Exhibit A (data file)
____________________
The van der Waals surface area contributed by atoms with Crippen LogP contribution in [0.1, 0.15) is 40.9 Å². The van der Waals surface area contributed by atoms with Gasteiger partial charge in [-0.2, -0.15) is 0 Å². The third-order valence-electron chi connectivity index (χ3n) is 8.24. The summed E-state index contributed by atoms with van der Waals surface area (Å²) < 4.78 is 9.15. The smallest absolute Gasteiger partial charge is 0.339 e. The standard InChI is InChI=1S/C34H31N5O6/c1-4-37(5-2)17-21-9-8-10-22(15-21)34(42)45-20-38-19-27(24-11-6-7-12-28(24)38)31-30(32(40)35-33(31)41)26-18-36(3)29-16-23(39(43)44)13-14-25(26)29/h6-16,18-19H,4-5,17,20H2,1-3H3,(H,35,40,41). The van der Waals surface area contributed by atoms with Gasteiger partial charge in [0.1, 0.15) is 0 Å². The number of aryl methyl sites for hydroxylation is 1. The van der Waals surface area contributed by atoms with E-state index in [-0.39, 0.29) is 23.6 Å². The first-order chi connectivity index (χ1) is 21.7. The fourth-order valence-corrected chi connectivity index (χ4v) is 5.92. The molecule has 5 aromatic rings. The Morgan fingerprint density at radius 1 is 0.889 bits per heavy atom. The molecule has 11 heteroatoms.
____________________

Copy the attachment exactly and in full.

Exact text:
The van der Waals surface area contributed by atoms with Crippen LogP contribution in [0.1, 0.15) is 40.9 Å². The van der Waals surface area contributed by atoms with Gasteiger partial charge in [-0.2, -0.15) is 0 Å². The third-order valence-electron chi connectivity index (χ3n) is 8.24. The summed E-state index contributed by atoms with van der Waals surface area (Å²) < 4.78 is 9.15. The smallest absolute Gasteiger partial charge is 0.339 e. The standard InChI is InChI=1S/C34H31N5O6/c1-4-37(5-2)17-21-9-8-10-22(15-21)34(42)45-20-38-19-27(24-11-6-7-12-28(24)38)31-30(32(40)35-33(31)41)26-18-36(3)29-16-23(39(43)44)13-14-25(26)29/h6-16,18-19H,4-5,17,20H2,1-3H3,(H,35,40,41). The van der Waals surface area contributed by atoms with Gasteiger partial charge in [0.1, 0.15) is 0 Å². The number of aryl methyl sites for hydroxylation is 1. The van der Waals surface area contributed by atoms with E-state index in [-0.39, 0.29) is 23.6 Å². The first-order chi connectivity index (χ1) is 21.7. The fourth-order valence-corrected chi connectivity index (χ4v) is 5.92. The molecule has 5 aromatic rings. The Morgan fingerprint density at radius 1 is 0.889 bits per heavy atom. The molecule has 11 heteroatoms.